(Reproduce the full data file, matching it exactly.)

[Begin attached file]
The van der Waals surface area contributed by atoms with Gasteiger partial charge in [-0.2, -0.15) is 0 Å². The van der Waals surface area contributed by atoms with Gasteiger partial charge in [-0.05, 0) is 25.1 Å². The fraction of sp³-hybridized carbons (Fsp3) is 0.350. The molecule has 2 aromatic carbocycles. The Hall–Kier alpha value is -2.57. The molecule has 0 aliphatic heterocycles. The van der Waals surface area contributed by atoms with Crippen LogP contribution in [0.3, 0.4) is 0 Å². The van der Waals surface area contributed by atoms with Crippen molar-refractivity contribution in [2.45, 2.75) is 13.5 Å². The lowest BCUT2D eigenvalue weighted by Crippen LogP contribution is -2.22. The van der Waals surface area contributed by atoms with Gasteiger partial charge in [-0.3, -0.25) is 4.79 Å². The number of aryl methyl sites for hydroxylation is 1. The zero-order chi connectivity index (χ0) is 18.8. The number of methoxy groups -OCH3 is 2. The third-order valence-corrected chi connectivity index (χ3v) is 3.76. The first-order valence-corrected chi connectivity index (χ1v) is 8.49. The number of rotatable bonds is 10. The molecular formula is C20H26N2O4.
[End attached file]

The van der Waals surface area contributed by atoms with Gasteiger partial charge in [-0.2, -0.15) is 0 Å². The van der Waals surface area contributed by atoms with Gasteiger partial charge in [-0.05, 0) is 25.1 Å². The fraction of sp³-hybridized carbons (Fsp3) is 0.350. The molecule has 2 aromatic carbocycles. The Hall–Kier alpha value is -2.57. The molecule has 0 aliphatic heterocycles. The van der Waals surface area contributed by atoms with Crippen LogP contribution in [0.3, 0.4) is 0 Å². The van der Waals surface area contributed by atoms with Crippen molar-refractivity contribution in [2.45, 2.75) is 13.5 Å². The lowest BCUT2D eigenvalue weighted by Crippen LogP contribution is -2.22. The van der Waals surface area contributed by atoms with Gasteiger partial charge in [-0.3, -0.25) is 4.79 Å². The number of aryl methyl sites for hydroxylation is 1. The zero-order chi connectivity index (χ0) is 18.8. The number of methoxy groups -OCH3 is 2. The third-order valence-corrected chi connectivity index (χ3v) is 3.76. The first-order valence-corrected chi connectivity index (χ1v) is 8.49. The number of rotatable bonds is 10. The molecular formula is C20H26N2O4.